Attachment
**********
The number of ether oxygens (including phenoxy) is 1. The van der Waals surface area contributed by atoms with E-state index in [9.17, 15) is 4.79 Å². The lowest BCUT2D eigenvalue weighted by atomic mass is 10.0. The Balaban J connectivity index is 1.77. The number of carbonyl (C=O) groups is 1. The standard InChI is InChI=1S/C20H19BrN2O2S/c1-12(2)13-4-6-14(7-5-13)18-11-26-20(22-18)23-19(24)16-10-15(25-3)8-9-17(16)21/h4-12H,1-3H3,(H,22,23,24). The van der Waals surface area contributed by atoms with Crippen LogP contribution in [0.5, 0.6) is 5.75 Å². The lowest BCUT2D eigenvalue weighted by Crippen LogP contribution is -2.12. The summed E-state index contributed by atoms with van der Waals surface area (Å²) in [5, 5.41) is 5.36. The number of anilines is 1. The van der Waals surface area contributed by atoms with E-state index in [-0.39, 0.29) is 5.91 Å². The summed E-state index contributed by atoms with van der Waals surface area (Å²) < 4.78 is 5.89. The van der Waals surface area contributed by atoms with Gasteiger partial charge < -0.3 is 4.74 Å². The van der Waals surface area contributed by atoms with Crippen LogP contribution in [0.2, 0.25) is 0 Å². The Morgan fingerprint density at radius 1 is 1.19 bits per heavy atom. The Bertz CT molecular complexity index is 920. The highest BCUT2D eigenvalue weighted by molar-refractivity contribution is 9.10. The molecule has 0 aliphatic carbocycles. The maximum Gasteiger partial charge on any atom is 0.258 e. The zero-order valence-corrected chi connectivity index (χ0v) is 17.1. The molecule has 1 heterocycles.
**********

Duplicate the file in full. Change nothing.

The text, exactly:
The number of ether oxygens (including phenoxy) is 1. The van der Waals surface area contributed by atoms with E-state index in [9.17, 15) is 4.79 Å². The lowest BCUT2D eigenvalue weighted by atomic mass is 10.0. The Balaban J connectivity index is 1.77. The number of carbonyl (C=O) groups is 1. The standard InChI is InChI=1S/C20H19BrN2O2S/c1-12(2)13-4-6-14(7-5-13)18-11-26-20(22-18)23-19(24)16-10-15(25-3)8-9-17(16)21/h4-12H,1-3H3,(H,22,23,24). The van der Waals surface area contributed by atoms with Crippen LogP contribution in [0.5, 0.6) is 5.75 Å². The lowest BCUT2D eigenvalue weighted by Crippen LogP contribution is -2.12. The summed E-state index contributed by atoms with van der Waals surface area (Å²) in [5, 5.41) is 5.36. The number of anilines is 1. The van der Waals surface area contributed by atoms with E-state index in [-0.39, 0.29) is 5.91 Å². The summed E-state index contributed by atoms with van der Waals surface area (Å²) < 4.78 is 5.89. The van der Waals surface area contributed by atoms with Gasteiger partial charge < -0.3 is 4.74 Å². The van der Waals surface area contributed by atoms with Crippen LogP contribution in [0.2, 0.25) is 0 Å². The Morgan fingerprint density at radius 1 is 1.19 bits per heavy atom. The Bertz CT molecular complexity index is 920. The highest BCUT2D eigenvalue weighted by molar-refractivity contribution is 9.10. The molecule has 0 aliphatic carbocycles. The maximum Gasteiger partial charge on any atom is 0.258 e. The zero-order valence-corrected chi connectivity index (χ0v) is 17.1. The molecule has 1 heterocycles.